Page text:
In the UK a Veterinary Nurse is a professional person with appropriate qualifications and training that is registered with the Royal College of Veterinary Surgeons (RCVS). Relevant qualifications from overseas may allow RCVS registration (e.g. some North American ‘tech’ qualifications). Veterinary nurses may be employed by vets, volunteer at wildlife centres, or be employed by centres. In all instances, even if you employ them, a Veterinary Nurse’s work must be under the direction and supervision of the centre’s vet. Veterinary nurses in the UK receive little formal training on British wildlife (these species are not in the RCVS occupational standards). Legally this means that they are not suitably trained to carry out ‘Schedule 3’ procedures under the VSA on wildlife species and must receive this training first from the vet who is responsible for them. The British Small Animal Veterinary Association Nursing Merit Award in British wildlife was the first attempt to formally fill this knowledge gap for veterinary nurses. Vet nurses are not ‘mini vets’. Specifically, they are not legally able to make a diagnosis (e.g. based on an examination, x-ray, or laboratory report), prescribe medication, induce anesthesia using gaseous anesthesia, or perform surgery that enters body cavities. They are allowed to take blood, administer intravenous fluids, give medication and suture minor wounds, however all these must be ‘under the direction’ of a veterinary surgeon. Wildlife centres should have an agreed and written policy for veterinary nursing activities. If they employ a veterinary nurse, they should ensure that both job descriptions and employment contracts make it clear where duties start and end. RVNs are legally liable for the work they do and should have professional indemnity insurance.

Wildlife centre policy

In general, it is important for you to have written policies regarding all the activities at your centre. It is useful to have an admissions policy that allows animals to be signed over to you, which can protect you legally in terms of ‘ownership’ and at least helps finders to appreciate that the animal is now your responsibility. It is important to agree which of your staff can do which tasks (e.g. give medication) and keep records of this. Ensure that adequate training has been provided for any tasks performed, record this training and ensure that it is kept up to date. Ensure that there is a policy for any storage of drugs left on site and who has access to these. Drugs should always be in a locked cabinet with restricted access. Records of drug use should be kept. Agree on a written policy with your vet regarding euthanasia of animals, including: which cases, under what circumstances, and how euthanasia is to be performed. Any phone conversations or emails regarding euthanasia of individual animals should be carefully recorded. Keep good records of each animal, the treatment they receive and their progress.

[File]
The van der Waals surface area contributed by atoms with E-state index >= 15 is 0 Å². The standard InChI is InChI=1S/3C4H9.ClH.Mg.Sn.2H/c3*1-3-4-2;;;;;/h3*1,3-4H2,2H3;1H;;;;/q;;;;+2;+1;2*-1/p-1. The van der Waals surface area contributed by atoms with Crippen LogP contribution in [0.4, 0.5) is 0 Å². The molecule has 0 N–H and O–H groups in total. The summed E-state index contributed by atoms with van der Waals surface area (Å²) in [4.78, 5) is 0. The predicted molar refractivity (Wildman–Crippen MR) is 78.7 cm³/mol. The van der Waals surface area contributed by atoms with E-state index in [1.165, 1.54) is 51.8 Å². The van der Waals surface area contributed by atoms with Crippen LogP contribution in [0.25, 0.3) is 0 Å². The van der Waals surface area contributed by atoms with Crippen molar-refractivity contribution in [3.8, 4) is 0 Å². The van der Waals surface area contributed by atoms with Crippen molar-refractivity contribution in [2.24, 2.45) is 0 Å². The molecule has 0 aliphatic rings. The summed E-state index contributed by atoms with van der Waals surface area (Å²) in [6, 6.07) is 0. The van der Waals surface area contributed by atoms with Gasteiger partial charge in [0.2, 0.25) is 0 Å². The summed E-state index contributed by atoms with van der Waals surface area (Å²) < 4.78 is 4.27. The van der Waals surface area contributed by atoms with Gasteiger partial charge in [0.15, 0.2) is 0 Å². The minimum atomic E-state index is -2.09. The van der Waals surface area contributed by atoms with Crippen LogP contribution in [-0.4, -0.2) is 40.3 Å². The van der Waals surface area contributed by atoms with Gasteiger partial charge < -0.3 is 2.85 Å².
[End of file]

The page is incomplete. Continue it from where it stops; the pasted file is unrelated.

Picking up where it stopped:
Records help to protect you legally, allow the progress of individual animals to be monitored, and allow for reflection on the success (or not) of treatments. Lastly, have good written policies for people (staff, volunteers and members of the public) and for the maintenance of the site itself. Common areas of litigation against centres relate to health and safety and waste disposal.

While these are some important guidelines, it is vital to research and understand the current, relevant legislation to wildlife rehabilitation in your country and ensure that your operation is always acting within the law.

Research Byte: Post release survival of rehabilitated Eurasian badger cubs (Meles meles)

BIO  Adam Grogan

Adam is on staff at the RSPCA, IWRC Board Vice President, Vice Chair of The Mammal Society for Britain and Ireland, and on the Executive Committee of the British Council for Wildlife Rehabilitation (BWRC). He has experience surveying and radio-tracking a number of mammal species, including badgers (Meles meles), polecats (Mustela putorius), mink (Neovison vison), and water voles (Arvicola terrestris).

This post is a summary of the paper Adam presented at the 2014 BWRC Symposium.

The RSPCA has been interested in the survival of rehabilitated wildlife for over 10 years and has conducted a number of post-release projects on a variety of species. This is a brief summary of a radio tracking project investigating the survival of released juvenile badgers after being reared in captivity in artificial groups.

There is little known about rehabilitated badgers post release. Prior to 2013, the RSPCA radio tracked four groups of badgers and found poor survival rates for the fifteen animals collared. In all four groups, the badgers dispersed into different areas. Of the collared animals, nine were known to have died, either as a result of road mortality or failure to thrive. The radio signals were lost for the remaining animals except one, who was tracked for an excess of 200 days before she shed her collar. During this time, she had settled in to a local, wild badger group near to where her artificial badger group was released.

In early 2013, another group of rehabilitated badger cubs was ready for release. A site was offered from the West Surrey Badger Group (WSBG), which they had monitored extensively for a number of years. An artificial sett (or badger den) was also available and so with the enthusiastic support from the landowners, plans were drawn up to release the badgers in summer of 2013.